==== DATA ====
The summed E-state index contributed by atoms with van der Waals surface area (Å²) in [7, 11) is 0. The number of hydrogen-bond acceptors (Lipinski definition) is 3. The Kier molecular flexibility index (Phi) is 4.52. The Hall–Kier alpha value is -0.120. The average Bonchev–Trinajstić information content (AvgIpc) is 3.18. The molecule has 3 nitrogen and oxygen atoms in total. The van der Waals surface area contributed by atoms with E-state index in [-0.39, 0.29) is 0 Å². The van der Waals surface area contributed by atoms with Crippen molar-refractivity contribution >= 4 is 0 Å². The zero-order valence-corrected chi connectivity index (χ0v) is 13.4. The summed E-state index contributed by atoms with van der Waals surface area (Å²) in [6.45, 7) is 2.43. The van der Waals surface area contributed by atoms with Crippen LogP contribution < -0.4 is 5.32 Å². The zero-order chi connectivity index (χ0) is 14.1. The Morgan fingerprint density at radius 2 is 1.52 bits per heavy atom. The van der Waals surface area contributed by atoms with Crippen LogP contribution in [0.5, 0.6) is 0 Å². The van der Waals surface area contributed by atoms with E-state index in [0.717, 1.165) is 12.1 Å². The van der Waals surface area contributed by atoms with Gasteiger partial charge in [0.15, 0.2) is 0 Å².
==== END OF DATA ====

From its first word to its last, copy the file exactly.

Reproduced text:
The summed E-state index contributed by atoms with van der Waals surface area (Å²) in [7, 11) is 0. The number of hydrogen-bond acceptors (Lipinski definition) is 3. The Kier molecular flexibility index (Phi) is 4.52. The Hall–Kier alpha value is -0.120. The average Bonchev–Trinajstić information content (AvgIpc) is 3.18. The molecule has 3 nitrogen and oxygen atoms in total. The van der Waals surface area contributed by atoms with E-state index in [-0.39, 0.29) is 0 Å². The van der Waals surface area contributed by atoms with Crippen molar-refractivity contribution >= 4 is 0 Å². The zero-order valence-corrected chi connectivity index (χ0v) is 13.4. The summed E-state index contributed by atoms with van der Waals surface area (Å²) in [6.45, 7) is 2.43. The van der Waals surface area contributed by atoms with Crippen LogP contribution < -0.4 is 5.32 Å². The zero-order chi connectivity index (χ0) is 14.1. The Morgan fingerprint density at radius 2 is 1.52 bits per heavy atom. The van der Waals surface area contributed by atoms with Crippen LogP contribution in [0.5, 0.6) is 0 Å². The van der Waals surface area contributed by atoms with E-state index in [0.717, 1.165) is 12.1 Å². The van der Waals surface area contributed by atoms with Gasteiger partial charge in [0.15, 0.2) is 0 Å².